The legal team representing Amber Heard has formally filed an appeal of the judgment in her recent libel case against Johnny Depp, her ex-husband.
A jury determined that the Aquaman actress did slander Depp with her 2018 op-ed for The Washington Post on her experience with domestic abuse after a shocking trial in the US.
The Pirates of the Caribbean actor Depp, 59, received a total judgment of $15 million (£13 million), which was divided into $10 million (£8.3 million) in compensatory damages and $5 million (£4 million) in punitive damages. However, according to Virginia state law, this was limited to $350,000 (£293k), bringing the total down to $8.35m (£7m).
Heard, 36, who countersued Depp for $100 million (£83.6 million) after he initially filed the complaint demanding $50 million (£42 million) from his ex-wife, was given $2 million (£1.7 million) in compensatory damages.
It is now known that her legal team submitted paperwork to the Fairfax County court on Thursday in order to appeal the decision.
‘We feel the court made errors that prohibited a just and fair verdict compatible with the First Amendment,’ a representative for Heard told Metro.co.uk.
“Therefore, we are appealing the decision.” Even though we are aware that today’s filing will set Twitter ablaze, we still need to take some action to ensure justice and fairness.
The spokesperson for Depp added: “The jury heard the substantial evidence provided over the course of the six-week trial and reached a clear and unanimous conclusion that the defendant herself defamed Mr. Depp on several occasions. We continue to believe that we have a strong case and that this ruling will stand.
It happens a week after the judge dismissed all of Heard’s post-trial motions.
Heard’s attorneys argued that the jury’s finding that she had slandered Depp was unfounded and that the improper juror had served on the panel during the trial.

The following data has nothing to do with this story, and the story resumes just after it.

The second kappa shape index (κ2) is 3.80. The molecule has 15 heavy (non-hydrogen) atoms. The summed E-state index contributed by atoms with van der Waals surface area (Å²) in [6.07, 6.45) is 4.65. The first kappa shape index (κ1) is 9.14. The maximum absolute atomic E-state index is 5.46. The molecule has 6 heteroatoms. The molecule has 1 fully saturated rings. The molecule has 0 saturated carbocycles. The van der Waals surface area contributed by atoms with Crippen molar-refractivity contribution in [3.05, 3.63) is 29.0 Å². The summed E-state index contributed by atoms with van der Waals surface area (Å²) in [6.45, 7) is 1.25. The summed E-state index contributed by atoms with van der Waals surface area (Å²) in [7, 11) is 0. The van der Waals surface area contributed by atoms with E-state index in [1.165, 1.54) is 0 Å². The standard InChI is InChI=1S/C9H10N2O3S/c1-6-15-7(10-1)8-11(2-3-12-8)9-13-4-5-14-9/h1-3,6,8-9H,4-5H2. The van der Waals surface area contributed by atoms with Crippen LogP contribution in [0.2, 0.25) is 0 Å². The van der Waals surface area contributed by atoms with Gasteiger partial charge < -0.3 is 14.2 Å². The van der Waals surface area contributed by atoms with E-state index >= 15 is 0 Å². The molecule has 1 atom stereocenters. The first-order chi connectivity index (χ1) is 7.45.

Judge Penny Azcarate, however, ruled that the jury issue was unimportant and that Heard could not demonstrate that Azcarate was biased.
“The juror was screened, served on the jury as a whole, considered, and rendered a decision,” she stated.
The sole evidence in front of the court is that this juror and all other jurors upheld their oaths and adhered to the court’s rules and directions.
“The competent verdict of the jury is binding upon this court.”
Deadline quotes Depp’s legal team as saying: “Following a six-week jury trial, a jury of Ms Heard’s peers reached a verdict against her in practically all areas.
Although naturally disappointed with the trial’s outcome, Ms. Heard has found no good reason to overturn the jury’s verdict in any way.
According to Virginia law, a decision cannot be overturned unless it is “plainly incorrect or without evidence to support it.”
The verdict in this case was well-supported by the preponderance of the evidence, was in accordance with the law, and should not be overturned, it continued.
Mr. Depp respectfully urges that the court should reject Ms. Heard’s frivolous post-trial motions.
One of the greatest instances of cyberbullying was against Heard during the trial, according to a research published earlier this week.